• Driverless Electric Vehicles – Are we ready?


    Driverless electric vehicles are on the way, but when will they become a common sight, and more importantly, are we prepared?

    Driverless electric vehicles are just around the corner, with global brands such Google, Nissan and Audi identifying this as the future and investing heavily.

    Chancellor Phillip Hammond has paid tribute to driverless technology in his autumn budget by pledging £150 million to develop it further with the aim of having fully autonomous vehicles on the road by 2021.

    Despite much investment in developing driverless technology, there are several questions left unanswered. Are we prepared? Do we have the infrastructure in place to accommodate large numbers of autonomous, electrical vehicles on our roads within the next 3 years? And how will this affect people’s motor insurance?

    Are we ready?

    A shortage of charging points and a strain on energy supplies are the main stumbling blocks for electric, autonomous cars according to Amanda Blanc, UK boss* of AXA.

    Amanda is a Tesla driver herself, and has said personal experience pointed out the issue with electric cars. There are currently 125,000 electric cars on UK roads, but only 14,000 charging points and only 2,620 of these being “rapid charges” which can give a vehicle up to 80% charge in 30 minutes.

    So what does this mean for long-distance journeys? Will we be queuing to use charging points? Will vehicles be constantly running out of charge mid-journey?

    The other issue with large numbers of electric vehicles is the demand it will have on the nations power use. According to the National Grid, growth in electric vehicles on Britain’s roads could see a peak in electricity demand by more than the capacity of the Hinkley Point C nuclear power station by 2030.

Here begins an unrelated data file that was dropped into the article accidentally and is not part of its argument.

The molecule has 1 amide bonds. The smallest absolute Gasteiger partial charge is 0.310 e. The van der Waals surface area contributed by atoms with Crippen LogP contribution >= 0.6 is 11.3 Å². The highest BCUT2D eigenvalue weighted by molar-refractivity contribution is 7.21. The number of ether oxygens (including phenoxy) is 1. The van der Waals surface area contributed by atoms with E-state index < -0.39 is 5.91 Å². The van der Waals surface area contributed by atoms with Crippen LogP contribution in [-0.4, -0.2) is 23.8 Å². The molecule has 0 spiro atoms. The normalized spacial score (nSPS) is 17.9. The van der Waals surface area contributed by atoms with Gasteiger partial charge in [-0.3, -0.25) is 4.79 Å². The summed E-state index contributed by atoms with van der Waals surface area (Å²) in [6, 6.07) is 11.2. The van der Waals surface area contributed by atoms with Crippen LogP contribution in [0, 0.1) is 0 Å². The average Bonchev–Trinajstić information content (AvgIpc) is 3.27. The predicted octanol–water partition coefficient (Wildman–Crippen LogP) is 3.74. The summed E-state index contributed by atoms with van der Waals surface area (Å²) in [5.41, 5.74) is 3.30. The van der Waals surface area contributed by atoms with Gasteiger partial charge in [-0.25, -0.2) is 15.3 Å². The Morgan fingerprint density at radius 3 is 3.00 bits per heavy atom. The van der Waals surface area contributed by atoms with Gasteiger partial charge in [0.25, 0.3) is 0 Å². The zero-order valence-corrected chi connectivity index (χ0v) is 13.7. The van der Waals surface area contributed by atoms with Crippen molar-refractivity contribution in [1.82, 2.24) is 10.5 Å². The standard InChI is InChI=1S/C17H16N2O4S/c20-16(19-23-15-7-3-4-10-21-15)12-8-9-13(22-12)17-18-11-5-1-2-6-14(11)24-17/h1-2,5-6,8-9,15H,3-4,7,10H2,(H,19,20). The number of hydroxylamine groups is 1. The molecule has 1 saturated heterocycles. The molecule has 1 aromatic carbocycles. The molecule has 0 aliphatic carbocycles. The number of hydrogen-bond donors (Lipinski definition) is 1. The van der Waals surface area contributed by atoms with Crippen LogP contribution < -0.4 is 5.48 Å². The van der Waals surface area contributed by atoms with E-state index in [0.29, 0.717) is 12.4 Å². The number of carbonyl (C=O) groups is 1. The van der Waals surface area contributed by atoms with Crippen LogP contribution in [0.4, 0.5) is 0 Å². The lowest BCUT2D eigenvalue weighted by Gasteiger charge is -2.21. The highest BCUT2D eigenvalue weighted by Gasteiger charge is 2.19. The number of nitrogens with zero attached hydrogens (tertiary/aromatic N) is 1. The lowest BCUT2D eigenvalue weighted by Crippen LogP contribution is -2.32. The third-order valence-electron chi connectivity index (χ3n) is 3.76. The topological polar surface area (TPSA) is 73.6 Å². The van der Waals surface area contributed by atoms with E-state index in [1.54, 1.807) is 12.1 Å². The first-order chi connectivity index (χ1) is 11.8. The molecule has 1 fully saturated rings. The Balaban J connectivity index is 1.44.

Amanda also went on to explain “if suddenly everyone’s got one [an electric car] I’m not sure how the National Grid is going to cope with that. If in the Coronation Street break everyone goes to put the kettle on and that causes problems, just imagine what will happen if everybody comes home from work at 6 o’clock and switches their cars on to charge – we have to be smarter about renewables and regenerating electricity.”

    What do driverless cars mean to your insurance?

    Major investors are predicting 1 in 5 people will own an electric, autonomous vehicle within the next 7 years, so how will this affect their insurance?

    The question of who is liable if an autonomous, electric vehicle is involved in an accident was a major hurdle in the insurance industry, until recently.  This issue really comes to light as we enter a transitional period with partly autonomous vehicles where drivers are still legally liable, and fully autonomous vehicles where liability could still be considered a grey area. A clear example of this is the launch of the new Audi A8, which will be on the road later this year. The car can do most tasks without any input from the motorist, though at some points the driver may need to intervene.

    Insurers have warned that confusion over responsibility could leave drivers without cover for their own losses in the event of an accident.

    Chris Grayling, the Secretary of State for Transport, said “We are creating a new compulsory insurance framework that covers the use of automated vehicles and when the driver has legitimately handed control to the vehicle. This will ensure that victims have quick and easy access to compensation”.

    The Thatcham Research centre, a motoring organisation funded by the insurance industry, has asked the government to speed up the reform process going through  Parliament under the Automated and Electric Vehicle Bill.

    Despite the fact it is now a universally held opinion that driverless, electric vehicles are the future, the myriad of issues still facing them suggest the future is not as close as it may seem.